Monaco

What Rear End 1981 Monte Carlo

The 1981 Monte Carlo SS was a beautiful car and a popular one. However, it did have its share of problems. One of these was the rear end.

The rear end on the 1981 Monte Carlo SS was a 10 bolt GM rear end. This was not a very strong rear end, and it was prone to breaking. The gears in the rear end could also strip easily.

If you have a 1981 Monte Carlo SS, it is important to keep an eye on the rear end. Make sure the gears are in good condition, and be careful when driving, especially if you are going to be doing any speed driving.

How do you tell if you have a 7.5 or 8.5 rear end?

When it comes to rear ends, there are a few specifications you need to know to determine what size you have. The first two are the ring gear size and the axle shaft size. The ring gear size is the size of the gear in the center of the rear end, while the axle shaft size is the size of the shaft that the wheel is attached to.

The next two are the series and the gear ratio. The series is the number of gears in the rear end, while the gear ratio is the number of times the ring gear turns for every time the axle shaft turns. For example, a 4.11 gear ratio means the ring gear turns 4.11 times for every time the axle shaft turns.

To determine which size rear end you have, you need to know the size of the ring gear and the axle shaft. You can find this information on the vehicle’s vehicle identification number (VIN). The ring gear size is the first number in the sequence, and the axle shaft size is the second number.

For example, if the VIN says the ring gear size is 7.5 and the axle shaft size is 8.5, you have a 7.5 rear end. If the VIN says the ring gear size is 8.5 and the axle shaft size is 7.5, you have an 8.5 rear end.

How do I know what rear end GM I have?

How do I know what rear end GM I have?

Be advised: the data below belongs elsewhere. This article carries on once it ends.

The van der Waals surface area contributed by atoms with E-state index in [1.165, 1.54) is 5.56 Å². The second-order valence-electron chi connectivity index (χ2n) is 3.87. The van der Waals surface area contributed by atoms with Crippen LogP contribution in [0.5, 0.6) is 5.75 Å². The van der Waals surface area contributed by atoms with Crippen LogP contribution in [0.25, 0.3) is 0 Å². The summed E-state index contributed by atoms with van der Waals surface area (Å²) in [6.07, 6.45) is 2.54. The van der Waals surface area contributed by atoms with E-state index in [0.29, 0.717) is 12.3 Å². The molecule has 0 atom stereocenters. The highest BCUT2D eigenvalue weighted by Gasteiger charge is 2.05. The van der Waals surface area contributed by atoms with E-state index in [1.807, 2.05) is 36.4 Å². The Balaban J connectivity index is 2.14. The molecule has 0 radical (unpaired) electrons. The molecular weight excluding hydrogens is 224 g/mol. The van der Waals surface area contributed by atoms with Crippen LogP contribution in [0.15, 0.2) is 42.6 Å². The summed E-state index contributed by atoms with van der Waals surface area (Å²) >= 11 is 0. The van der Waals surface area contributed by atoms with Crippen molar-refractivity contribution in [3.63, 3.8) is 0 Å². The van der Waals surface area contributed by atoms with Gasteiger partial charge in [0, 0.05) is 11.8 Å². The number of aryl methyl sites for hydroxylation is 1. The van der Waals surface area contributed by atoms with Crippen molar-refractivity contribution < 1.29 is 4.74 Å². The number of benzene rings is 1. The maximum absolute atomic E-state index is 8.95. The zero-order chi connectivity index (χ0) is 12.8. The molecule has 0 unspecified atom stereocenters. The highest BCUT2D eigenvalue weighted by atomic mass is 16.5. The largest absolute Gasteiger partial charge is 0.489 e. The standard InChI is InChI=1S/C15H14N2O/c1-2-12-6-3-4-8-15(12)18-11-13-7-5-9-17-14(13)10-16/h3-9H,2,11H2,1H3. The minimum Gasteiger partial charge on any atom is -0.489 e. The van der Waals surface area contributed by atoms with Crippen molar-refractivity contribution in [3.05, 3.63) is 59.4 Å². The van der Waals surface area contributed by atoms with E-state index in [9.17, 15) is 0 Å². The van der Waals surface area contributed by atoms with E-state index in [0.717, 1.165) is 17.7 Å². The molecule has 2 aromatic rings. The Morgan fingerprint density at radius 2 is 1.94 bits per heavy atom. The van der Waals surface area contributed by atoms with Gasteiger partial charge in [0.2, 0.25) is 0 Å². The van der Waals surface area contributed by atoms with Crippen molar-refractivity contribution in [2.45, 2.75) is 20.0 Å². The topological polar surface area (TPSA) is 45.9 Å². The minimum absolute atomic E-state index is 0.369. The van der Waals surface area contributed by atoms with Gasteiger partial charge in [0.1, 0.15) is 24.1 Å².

This is an important question to ask if you are considering upgrading your rear end gears. The GM rear end can be identified by the casting number on the differential. The following is a list of the most common GM rear ends:

10 bolt

12 bolt

14 bolt

There are also a variety of gear ratios available for each of these rear ends. You can find the gear ratio for your rear end by looking at the axle code on the vehicle identification number (VIN). The axle code is the second letter of the VIN. The table below shows the gear ratios available for each rear end.

Rear End Gear Ratios

10 bolt 

2.73, 3.08, 3.23, 3.42, 3.73, 4.10, 4.56, 4.88, 5.13

12 bolt 

2.73, 3.08, 3.23, 3.42, 3.73, 4.10, 4.56, 4.88, 5.36, 6.08

14 bolt 

3.08, 3.23, 3.42, 3.73, 4.10, 4.56, 5.13, 5.38, 6.17

What rear end do I have in my Chevy truck?

When it comes to Chevy trucks, there are a few different rear ends you could have. In this article, we’ll go over the most common ones and what they mean for your truck.

The most common rear end in a Chevy truck is a 6.5-inch rear end. This is a standard rear end that’s been used in many different Chevy trucks over the years. It’s a reliable rear end that can handle a fair amount of weight, making it a good choice for most people.